Peru coed Circle K Lt. Governor Pat Hor.ip, a Peru State College co-ed from Plattsmouth, has been honored as Lieutenant Governor for division four of Circle K. She received her appointment for the IowaNebraska district from Tom Feldpausch, the Circle K. Governor. Pat's duties include making visits and phone calls and writing letttrs to the various clubs regarr.ing Circle K duties. She also helps in providing ideas for membership and fundraising projects. Peru S1:11.te'8 Circle K organization has performeU various services for the college. The club has donated money to the Radio Club and the Cub Scouts. The members also handle concessions at the games for club funding. There are 14 Circle Kgroups in Nebraska. Pat was named one of the three most active district officers. Miss Hopp is a .?.E. major and a member of W.A.A. She particularly enjoys volleyball and the. trampoline.

Lammie recital on March 24 Rita Gobber Lammle, mezzo soprano, will present her senior voice recital in the Peru State College Fine Arts Auditorium Sunday, March 24. The public is welcome to attend the 3 p.m. performance, free of charge. During the program, her selections vary in style. For one number Maynard Geschke, Jr., Avoca, will join Mrs Lammie in a duet, Accompaniest will be Dianne Rees, Liberty. A student from the studio of Edward Camealy, Mrs Lammie has been active in band, choir, swing choir, madrigal and Music Educators National Conference <MENCJ duringherfouryearsat PSC. She holds a Board of Trustees Scholarship. Mrs Lammie and her husband, Guy, live in Auburn. She ;s the daughter of Mr and Mrs Ervin Gobber, Table Rock.

READ THE PED

When someone srcnds . thirty years reminding rcople to be careful with fire, and he does it for no other reason than to save our forests. he makes a lot of friends hen if he's just a bear


PERU PEDAGOGIAN

PAGE 4

MONDAY, MARCH 25, I

Showers new coach and dorm director It seems that football coach · Robert Riley brought ·r'lme additional coaching talent with him when he came to P.S.C. from Montana School of .Mines. Chris 'Showers, a senior rustory major at Montana Tech. on a four-year. football . scholatship, came to Peru with Riley, changing his major to phusical education and joining the college coaching staff as assistant defensive secondary coach on the football team. Showers, a 22-year-old native of Houston, Texas, has quite a · record in athletics. Attending Ross S. Sterling High School from 1966 through 1970, he lettered four years straight in football and baseball, making all-city and all-district quarterback and left-fielder, no mean feat in a city with 32 high schools.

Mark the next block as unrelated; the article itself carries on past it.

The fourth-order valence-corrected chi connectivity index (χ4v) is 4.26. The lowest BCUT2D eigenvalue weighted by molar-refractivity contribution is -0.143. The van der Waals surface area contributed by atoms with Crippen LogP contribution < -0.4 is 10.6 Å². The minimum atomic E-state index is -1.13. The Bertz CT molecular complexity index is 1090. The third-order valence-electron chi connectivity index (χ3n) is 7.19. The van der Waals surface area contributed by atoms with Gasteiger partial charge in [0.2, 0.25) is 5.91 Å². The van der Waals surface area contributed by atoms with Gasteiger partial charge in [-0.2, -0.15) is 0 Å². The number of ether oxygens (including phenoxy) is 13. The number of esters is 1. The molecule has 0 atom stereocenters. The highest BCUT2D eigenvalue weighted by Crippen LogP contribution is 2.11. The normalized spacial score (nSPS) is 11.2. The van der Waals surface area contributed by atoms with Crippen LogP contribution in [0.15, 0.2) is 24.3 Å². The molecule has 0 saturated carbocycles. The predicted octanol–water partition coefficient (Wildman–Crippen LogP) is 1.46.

Entering Montana Tech in September of 1970, on a football scholarship, Chris made all.conference quarterback four years running. As a coach here at P.S.C., his. goals are to h~ve a secondary defense rated among the nation's top ten and to help the · team as a whole reach top. ten caliber.· Chris wants to coach here at P.S.C. for quite a w.hile, as he likes the school, the people,.and the area. Asked about the team's progress with spring training, he said, ''They are a dedicated bunch. They want to go nine-andone and get into ~he playoffs. They're really working hard. They've surprised me-I'll tell you that right now!;, The new dormitory director at Delzell Hall as well as a coach.

Chris was formerly a dorm director at Montana Tech. According to him, the dormitory judiciary board will begin a crack-down on in-dorm noise as of this week. Vandalism' damage and vending machine 'thefts in the dorm lobby will, if those 'responsible are not apprehended, be paid for from student dorm deposits, and damage on the various floors will, if the responsible parties , are not found, be paid for out of the dorm deposits of the students living on the floor where the damage was done, if such measures are approved by the college administration. Resident Assistants will be expected to work harder to control their floors and investigate thefts and vandalism, according to Showers.

Sue Fitzgerald elected NAIA representative At the recent NAIA $ports Information Directors Association convention in Kansas City, Missouri, Peru State College's SID, Sue Fitzgerald, was electedNAIA Area 3 representative and member of the board of directors for a three-year term. Mrs. Fitzgerald is the first woman elected to an NAIA-SIDA national position. NAIA Area 3 emcompasses Districts 9-12--0klahoma, Kansas, Nebraska, North Dakota, South Dakota, Montana

and Manitoba, Canada. As board members, are representatives represent their respective geographic areas at NAIA-SIDA meetings and serve as liaison to the organization's officers and the NAIA. Officers elected to two-year terms are Stan Green, Harding <Arkansas); Reggie Syrcle, Culver-Stocks ton (Missouri), vice-president; Joe Booker, Prairie View A & M (Texas), secretary-treasurer. Also named area representatives were Lloyd Dalbey, Tarkiil

Defense, pitching, speed baseball team strengths By RICK DeKLOTZ Defense, pitching, quickness. Those three words describe the main strengths of the 1974 Peru State baseball team. Coach Tom Fitzgerald has nine returning lettermen that should provide experience and leadership on the field. Returnees at infield positions include; Dave Rombach-third base, Dave McDaniel-shortstop, and Pat Tynon-second base. Pitchers include Dennis Dickman, Duane Martin and hurler-outfielder Robin Simmons. Returning after a stint in the service to catch for the Bobcats will be Tom Brandt. Brandt caught for Peru in 1968 and. 1969 before entering the Navy. Fitzgerald believes he

.,